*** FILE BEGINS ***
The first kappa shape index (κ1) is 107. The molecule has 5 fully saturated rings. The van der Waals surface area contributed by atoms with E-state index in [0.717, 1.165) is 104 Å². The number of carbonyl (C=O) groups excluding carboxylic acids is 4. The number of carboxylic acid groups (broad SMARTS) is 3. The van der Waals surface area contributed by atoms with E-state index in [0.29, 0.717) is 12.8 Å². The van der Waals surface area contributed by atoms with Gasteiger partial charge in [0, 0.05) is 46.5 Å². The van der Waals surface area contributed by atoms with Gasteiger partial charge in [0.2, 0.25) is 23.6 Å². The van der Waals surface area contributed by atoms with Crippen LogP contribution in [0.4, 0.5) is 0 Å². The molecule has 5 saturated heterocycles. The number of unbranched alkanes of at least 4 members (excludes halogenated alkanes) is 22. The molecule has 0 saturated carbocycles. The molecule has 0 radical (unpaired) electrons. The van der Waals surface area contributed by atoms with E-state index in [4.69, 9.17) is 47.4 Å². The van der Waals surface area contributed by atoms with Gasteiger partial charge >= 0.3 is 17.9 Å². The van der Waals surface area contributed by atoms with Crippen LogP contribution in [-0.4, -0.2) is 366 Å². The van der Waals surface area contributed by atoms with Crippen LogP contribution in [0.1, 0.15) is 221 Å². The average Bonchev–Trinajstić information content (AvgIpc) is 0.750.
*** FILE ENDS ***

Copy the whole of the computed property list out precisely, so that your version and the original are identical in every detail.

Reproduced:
The first kappa shape index (κ1) is 107. The molecule has 5 fully saturated rings. The van der Waals surface area contributed by atoms with E-state index in [0.717, 1.165) is 104 Å². The number of carbonyl (C=O) groups excluding carboxylic acids is 4. The number of carboxylic acid groups (broad SMARTS) is 3. The van der Waals surface area contributed by atoms with E-state index in [0.29, 0.717) is 12.8 Å². The van der Waals surface area contributed by atoms with Gasteiger partial charge in [0, 0.05) is 46.5 Å². The van der Waals surface area contributed by atoms with Gasteiger partial charge in [0.2, 0.25) is 23.6 Å². The van der Waals surface area contributed by atoms with Crippen LogP contribution in [0.4, 0.5) is 0 Å². The molecule has 5 saturated heterocycles. The number of unbranched alkanes of at least 4 members (excludes halogenated alkanes) is 22. The molecule has 0 saturated carbocycles. The molecule has 0 radical (unpaired) electrons. The van der Waals surface area contributed by atoms with E-state index in [4.69, 9.17) is 47.4 Å². The van der Waals surface area contributed by atoms with Gasteiger partial charge >= 0.3 is 17.9 Å². The van der Waals surface area contributed by atoms with Crippen LogP contribution in [-0.4, -0.2) is 366 Å². The van der Waals surface area contributed by atoms with Crippen LogP contribution in [0.1, 0.15) is 221 Å². The average Bonchev–Trinajstić information content (AvgIpc) is 0.750.